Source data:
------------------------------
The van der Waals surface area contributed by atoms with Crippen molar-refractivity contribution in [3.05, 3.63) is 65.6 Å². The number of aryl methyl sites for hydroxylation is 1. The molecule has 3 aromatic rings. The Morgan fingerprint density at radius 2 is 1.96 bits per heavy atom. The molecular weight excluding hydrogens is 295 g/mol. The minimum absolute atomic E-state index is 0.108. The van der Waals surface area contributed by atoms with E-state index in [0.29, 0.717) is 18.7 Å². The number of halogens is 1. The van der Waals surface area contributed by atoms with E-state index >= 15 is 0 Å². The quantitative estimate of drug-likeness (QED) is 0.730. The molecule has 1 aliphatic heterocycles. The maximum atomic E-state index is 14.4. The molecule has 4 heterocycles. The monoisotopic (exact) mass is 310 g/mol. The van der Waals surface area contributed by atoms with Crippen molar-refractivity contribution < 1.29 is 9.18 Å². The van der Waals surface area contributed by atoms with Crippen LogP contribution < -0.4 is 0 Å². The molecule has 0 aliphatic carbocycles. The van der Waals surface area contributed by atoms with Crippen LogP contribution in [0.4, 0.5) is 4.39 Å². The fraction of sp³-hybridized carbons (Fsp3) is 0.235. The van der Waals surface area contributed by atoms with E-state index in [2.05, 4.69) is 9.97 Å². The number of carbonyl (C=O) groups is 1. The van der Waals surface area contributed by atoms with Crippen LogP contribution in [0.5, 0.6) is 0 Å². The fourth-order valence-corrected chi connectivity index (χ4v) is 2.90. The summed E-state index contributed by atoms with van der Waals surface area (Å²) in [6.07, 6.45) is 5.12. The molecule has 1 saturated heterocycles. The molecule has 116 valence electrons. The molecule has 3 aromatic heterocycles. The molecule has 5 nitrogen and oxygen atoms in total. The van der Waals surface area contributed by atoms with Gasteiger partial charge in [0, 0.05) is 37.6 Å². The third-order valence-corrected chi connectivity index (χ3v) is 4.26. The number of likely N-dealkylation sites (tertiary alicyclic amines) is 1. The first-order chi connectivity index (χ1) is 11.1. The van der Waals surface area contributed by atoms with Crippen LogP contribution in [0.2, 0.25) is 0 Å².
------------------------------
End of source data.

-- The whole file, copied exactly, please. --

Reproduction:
The van der Waals surface area contributed by atoms with Crippen molar-refractivity contribution in [3.05, 3.63) is 65.6 Å². The number of aryl methyl sites for hydroxylation is 1. The molecule has 3 aromatic rings. The Morgan fingerprint density at radius 2 is 1.96 bits per heavy atom. The molecular weight excluding hydrogens is 295 g/mol. The minimum absolute atomic E-state index is 0.108. The van der Waals surface area contributed by atoms with E-state index in [0.29, 0.717) is 18.7 Å². The number of halogens is 1. The van der Waals surface area contributed by atoms with E-state index >= 15 is 0 Å². The quantitative estimate of drug-likeness (QED) is 0.730. The molecule has 1 aliphatic heterocycles. The maximum atomic E-state index is 14.4. The molecule has 4 heterocycles. The monoisotopic (exact) mass is 310 g/mol. The van der Waals surface area contributed by atoms with Crippen molar-refractivity contribution < 1.29 is 9.18 Å². The van der Waals surface area contributed by atoms with Crippen LogP contribution < -0.4 is 0 Å². The molecule has 0 aliphatic carbocycles. The van der Waals surface area contributed by atoms with Crippen LogP contribution in [0.4, 0.5) is 4.39 Å². The fraction of sp³-hybridized carbons (Fsp3) is 0.235. The van der Waals surface area contributed by atoms with E-state index in [2.05, 4.69) is 9.97 Å². The number of carbonyl (C=O) groups is 1. The van der Waals surface area contributed by atoms with Crippen LogP contribution in [0.5, 0.6) is 0 Å². The fourth-order valence-corrected chi connectivity index (χ4v) is 2.90. The summed E-state index contributed by atoms with van der Waals surface area (Å²) in [6.07, 6.45) is 5.12. The molecule has 1 saturated heterocycles. The molecule has 116 valence electrons. The molecule has 3 aromatic heterocycles. The molecule has 5 nitrogen and oxygen atoms in total. The van der Waals surface area contributed by atoms with Gasteiger partial charge in [0, 0.05) is 37.6 Å². The third-order valence-corrected chi connectivity index (χ3v) is 4.26. The number of likely N-dealkylation sites (tertiary alicyclic amines) is 1. The first-order chi connectivity index (χ1) is 11.1. The van der Waals surface area contributed by atoms with Crippen LogP contribution in [0.2, 0.25) is 0 Å².